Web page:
I usually spay (female cats and dogs) and neuter (male cats and dogs) between 5 and 6 months of age. At this point and time, most are not sexually mature, but are old enough to tolerate anaesthesia and surgery.
Many shelters in the US are spaying and neutering as early as 8 weeks of age. This is done in order to ensure that all adopted pets leaving the shelters are sterilized and there is no chance of owners failing to follow through with spay/neuter agreements.
A flea is a tiny, laterally flat and wingless insect that subsists on the blood of its host. Fleas have long legs that enable them to jump tremendous distances and they can quickly crawl through your animal’s fur. Check your cat or dog frequently for fleas by brushing them over while they are standing over a white sheet or towel; flea feces—small, black flecks of digested blood—will fall off easily, indicating the presence of fleas. A flea comb with very fine teeth is helpful for removing flea debris and may remove some adult fleas if enough are present.
Most fleas congregate over the rump and tail area of the pet. If evidence of fleas is noted, the animal should also be checked for tapeworm segments, which appear as cream-colored, rice-like segments stuck in the fur around the anus or in the feces. Consult your veterinarian for recommendations concerning flea control and prevention.
Unfortunately there is no definite answer to this very common question. Many current studies show that cats and dogs have sustained protection from routine vaccinations that are given every year.
I am suggesting to owners of older pets that they consider not vaccinating and in addition requesting a titer check. A titer is a blood test that indicates a level of antibodies (cells that protect mammals from disease).
It is not a 100% guarantee that your pet is protected, but neither are vaccines guaranteed to be 100% effective either.
In fact we know that in cats, we see a problem called injections sarcomas, which we suspect is due to a reaction from vaccinations either from the site (usually the neck) or what is in the vaccine.
After declawing cats for 16 years and observing them after surgery and through their life, I have come to the conclusion that the benefits for declawing are almost non existent.
Cats that are declawed have:
- More pain despite how the surgery is performed which can last for days to weeks and longer.
- The vast majority of declawed cats that are in shelters are surrendered because of behavioral problems we think is directly to declawing.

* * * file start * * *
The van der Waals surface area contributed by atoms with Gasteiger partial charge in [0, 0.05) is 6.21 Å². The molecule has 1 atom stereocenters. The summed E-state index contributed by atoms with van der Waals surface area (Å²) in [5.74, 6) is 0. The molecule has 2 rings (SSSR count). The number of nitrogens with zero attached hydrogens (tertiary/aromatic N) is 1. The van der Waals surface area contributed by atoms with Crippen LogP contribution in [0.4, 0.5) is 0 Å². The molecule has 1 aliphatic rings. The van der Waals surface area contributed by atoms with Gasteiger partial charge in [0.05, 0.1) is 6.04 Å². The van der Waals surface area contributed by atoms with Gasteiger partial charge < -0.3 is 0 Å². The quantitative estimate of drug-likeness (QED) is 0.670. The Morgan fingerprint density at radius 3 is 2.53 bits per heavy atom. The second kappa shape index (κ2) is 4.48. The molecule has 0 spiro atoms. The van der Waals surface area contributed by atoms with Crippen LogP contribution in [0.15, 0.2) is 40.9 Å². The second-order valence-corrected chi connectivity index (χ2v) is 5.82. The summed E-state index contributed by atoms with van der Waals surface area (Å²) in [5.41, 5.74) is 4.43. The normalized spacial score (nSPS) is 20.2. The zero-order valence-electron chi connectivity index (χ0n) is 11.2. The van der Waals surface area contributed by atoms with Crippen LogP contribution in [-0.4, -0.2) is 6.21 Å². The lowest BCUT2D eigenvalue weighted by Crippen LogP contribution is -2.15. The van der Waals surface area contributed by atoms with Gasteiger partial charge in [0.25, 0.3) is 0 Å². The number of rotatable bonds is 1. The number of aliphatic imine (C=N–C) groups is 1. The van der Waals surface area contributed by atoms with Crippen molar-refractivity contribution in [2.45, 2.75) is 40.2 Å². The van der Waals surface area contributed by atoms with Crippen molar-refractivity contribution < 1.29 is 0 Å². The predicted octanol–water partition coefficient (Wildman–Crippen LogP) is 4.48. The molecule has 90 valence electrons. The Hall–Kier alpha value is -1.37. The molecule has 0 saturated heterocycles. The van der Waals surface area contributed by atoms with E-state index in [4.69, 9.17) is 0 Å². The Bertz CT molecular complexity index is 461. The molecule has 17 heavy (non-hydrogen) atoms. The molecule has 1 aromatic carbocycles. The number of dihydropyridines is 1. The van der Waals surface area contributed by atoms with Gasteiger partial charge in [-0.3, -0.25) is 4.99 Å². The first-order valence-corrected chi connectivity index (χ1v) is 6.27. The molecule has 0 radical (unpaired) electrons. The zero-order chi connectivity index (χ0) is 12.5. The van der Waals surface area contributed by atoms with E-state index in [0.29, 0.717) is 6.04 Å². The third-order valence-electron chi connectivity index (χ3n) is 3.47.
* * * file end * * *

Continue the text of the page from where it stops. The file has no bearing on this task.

- Teaching the owner about caring for the cats claws via nail trims and scratching posts eliminates most problems.
Brushing your dog’s teeth, combined with professional dental cleanings by a veterinarian, is a very important part of maintaining the animal’s health. A dog with healthy teeth and gums is more likely to keep its teeth for life, continue to eat hard food, and have less breath odor. In addition, dogs that have a consistent dental health regimen are less likely to develop bacterial infections of the bloodstream. Bacteria from the teeth are known to colonize the valves of the heart, causing a type of heart disease called bacterial endocarditis.
Dogs, especially the smaller breeds, actually require the same kind of care for their teeth as people do for theirs. Smaller breeds tend to acquire a tremendous amount of plaque and tartar on their teeth. This is most likely because they often do not chew on bones and other hard items that help with the mechanical breakdown of plaque and tartar, or eat soft, canned food rather than the hard varieties.
It is important to start brushing your dog’s teeth as early in life as possible. Never use human toothpaste, since it contains foaming agents that can cause the dog to vomit if swallowed. Veterinary toothpaste does not contain these foaming agents, so a dog may safely swallow it. Most dogs love the taste of the veterinary toothpaste, which comes in a variety of flavors, including chicken, beef, and malt. (Most pets will try to lick it off the brush before their teeth have been cleaned!) Also available are fluoride sprays and gels that can be applied to the teeth after brushing in order to help prevent tooth decay.
There are many different types of toothbrushes designed for dogs. Some fit over the finger and are called “finger brushes,” while others are very long and angled, with a wide brush head. These can be purchased from a veterinarian or a pet store. Some people use a human toothbrush with soft bristles that will not damage the gums.
Use the toothbrush on all the surfaces of your dog’s teeth—especially the back molars—at least one to two times a day. You’ll quickly see results in the dog’s breath odor. The long-term benefits to its teeth, gums, and general health, will be rewarding to both you and your pet.